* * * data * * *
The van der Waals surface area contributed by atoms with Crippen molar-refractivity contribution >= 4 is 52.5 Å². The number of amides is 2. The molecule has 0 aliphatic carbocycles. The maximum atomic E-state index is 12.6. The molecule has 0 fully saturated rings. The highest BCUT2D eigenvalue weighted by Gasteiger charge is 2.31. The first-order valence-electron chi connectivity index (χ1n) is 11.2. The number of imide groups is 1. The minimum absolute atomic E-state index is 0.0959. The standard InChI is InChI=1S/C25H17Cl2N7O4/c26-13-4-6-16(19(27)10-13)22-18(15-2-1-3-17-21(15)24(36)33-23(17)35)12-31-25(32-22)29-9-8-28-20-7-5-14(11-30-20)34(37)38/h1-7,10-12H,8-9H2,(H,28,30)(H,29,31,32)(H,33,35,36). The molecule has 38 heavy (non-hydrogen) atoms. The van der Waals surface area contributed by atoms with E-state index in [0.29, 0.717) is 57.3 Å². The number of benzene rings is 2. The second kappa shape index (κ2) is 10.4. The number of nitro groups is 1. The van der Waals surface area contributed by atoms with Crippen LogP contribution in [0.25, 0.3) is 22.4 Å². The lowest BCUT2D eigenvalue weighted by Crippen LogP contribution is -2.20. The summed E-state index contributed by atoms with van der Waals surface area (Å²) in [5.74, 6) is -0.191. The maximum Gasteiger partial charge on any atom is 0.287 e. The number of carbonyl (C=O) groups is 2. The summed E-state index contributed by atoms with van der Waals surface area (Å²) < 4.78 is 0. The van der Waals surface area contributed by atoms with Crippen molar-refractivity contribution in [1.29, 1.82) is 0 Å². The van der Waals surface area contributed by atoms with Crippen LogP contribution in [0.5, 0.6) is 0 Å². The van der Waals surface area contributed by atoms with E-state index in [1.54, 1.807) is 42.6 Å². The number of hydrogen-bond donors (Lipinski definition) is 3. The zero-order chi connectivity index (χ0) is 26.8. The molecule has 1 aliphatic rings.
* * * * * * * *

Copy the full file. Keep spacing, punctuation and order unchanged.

The van der Waals surface area contributed by atoms with Crippen molar-refractivity contribution >= 4 is 52.5 Å². The number of amides is 2. The molecule has 0 aliphatic carbocycles. The maximum atomic E-state index is 12.6. The molecule has 0 fully saturated rings. The highest BCUT2D eigenvalue weighted by Gasteiger charge is 2.31. The first-order valence-electron chi connectivity index (χ1n) is 11.2. The number of imide groups is 1. The minimum absolute atomic E-state index is 0.0959. The standard InChI is InChI=1S/C25H17Cl2N7O4/c26-13-4-6-16(19(27)10-13)22-18(15-2-1-3-17-21(15)24(36)33-23(17)35)12-31-25(32-22)29-9-8-28-20-7-5-14(11-30-20)34(37)38/h1-7,10-12H,8-9H2,(H,28,30)(H,29,31,32)(H,33,35,36). The molecule has 38 heavy (non-hydrogen) atoms. The van der Waals surface area contributed by atoms with E-state index in [0.29, 0.717) is 57.3 Å². The number of benzene rings is 2. The second kappa shape index (κ2) is 10.4. The number of nitro groups is 1. The van der Waals surface area contributed by atoms with Crippen LogP contribution in [0.25, 0.3) is 22.4 Å². The lowest BCUT2D eigenvalue weighted by Crippen LogP contribution is -2.20. The summed E-state index contributed by atoms with van der Waals surface area (Å²) in [5.74, 6) is -0.191. The maximum Gasteiger partial charge on any atom is 0.287 e. The number of carbonyl (C=O) groups is 2. The summed E-state index contributed by atoms with van der Waals surface area (Å²) < 4.78 is 0. The van der Waals surface area contributed by atoms with Crippen molar-refractivity contribution in [1.29, 1.82) is 0 Å². The van der Waals surface area contributed by atoms with Crippen LogP contribution in [0.5, 0.6) is 0 Å². The van der Waals surface area contributed by atoms with E-state index in [1.54, 1.807) is 42.6 Å². The number of hydrogen-bond donors (Lipinski definition) is 3. The zero-order chi connectivity index (χ0) is 26.8. The molecule has 1 aliphatic rings.